3. S0CSeven Says:

    I’d watch a tricycle race if the field was big enough.

    Seriously, a small field in any type of racing spells boring for me.

  4. billytheskink Says:

    I’m easy to please, so I’m not sure I add much insight to this topic.

    I find most types of competition to be inherently compelling, and especially auto racing because it has so many facets. Beyond the participants themselves, there are crews, equipment, track and weather conditions, etc. All of these things are factors in determining the success or failure of a racer. Because I find this compelling, I find watching any race enjoyable at some level.

    That said, different races provide different levels of enjoyment to me, which is not at all surprising. As previously pointed out, “good” and “bad” games are a fact of life across all sports, why should we expect racing to be any different? I prefer not to single out individual races as bad because I do not go into them with the expectation that they un-enjoyable. I am, however, comfortable with using less enjoyable races as examples when advocating for Indycar to make adjustments that would affect the racing. Just so long as they are being used fairly.

    For me, the closer or more uncertain an outcome is near the end, the more enjoyable a race will be. The 500 and the Barber race this season have probably been the “best” Indycar races this year, in my opinion, because they provided such situations.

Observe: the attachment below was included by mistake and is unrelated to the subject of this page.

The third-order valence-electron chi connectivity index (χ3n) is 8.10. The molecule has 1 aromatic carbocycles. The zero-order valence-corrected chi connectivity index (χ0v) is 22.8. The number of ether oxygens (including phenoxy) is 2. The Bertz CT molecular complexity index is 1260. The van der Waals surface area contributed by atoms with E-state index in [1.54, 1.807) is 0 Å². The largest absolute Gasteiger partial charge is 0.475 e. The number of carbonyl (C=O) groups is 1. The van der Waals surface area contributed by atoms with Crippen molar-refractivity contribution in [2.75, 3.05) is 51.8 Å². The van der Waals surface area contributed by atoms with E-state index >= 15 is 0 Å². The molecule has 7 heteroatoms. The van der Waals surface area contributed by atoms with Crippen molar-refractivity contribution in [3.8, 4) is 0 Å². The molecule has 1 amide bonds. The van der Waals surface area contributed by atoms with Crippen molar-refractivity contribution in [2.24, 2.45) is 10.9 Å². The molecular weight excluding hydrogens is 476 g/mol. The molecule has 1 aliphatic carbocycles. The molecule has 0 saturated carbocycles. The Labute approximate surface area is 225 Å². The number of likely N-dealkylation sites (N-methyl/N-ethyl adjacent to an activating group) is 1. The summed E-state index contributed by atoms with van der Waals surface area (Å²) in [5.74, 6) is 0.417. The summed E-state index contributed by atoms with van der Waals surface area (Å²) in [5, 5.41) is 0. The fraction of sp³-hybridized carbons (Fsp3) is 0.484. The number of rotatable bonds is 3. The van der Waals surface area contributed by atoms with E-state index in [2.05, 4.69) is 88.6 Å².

5. The three things that matter most for an interesting race are unpredictability, close racing up front, and interesting drivers winning. Indycar’s kinda fallen down on those fronts this year. The summer stretch of last year was a good example of what Indycar can and should be. MotoGP has no parity, but I enjoy it because the racing is often really exciting for the lead, and the riders are interesting. Their top personalities are on the top teams and win most of the races. Also, MotoGP has enough craziness (RE: Rain) that it evens out. I do not really watch F1 anymore, but at least in F1 they have Vettel and Hamilton and Ricardo on their top teams.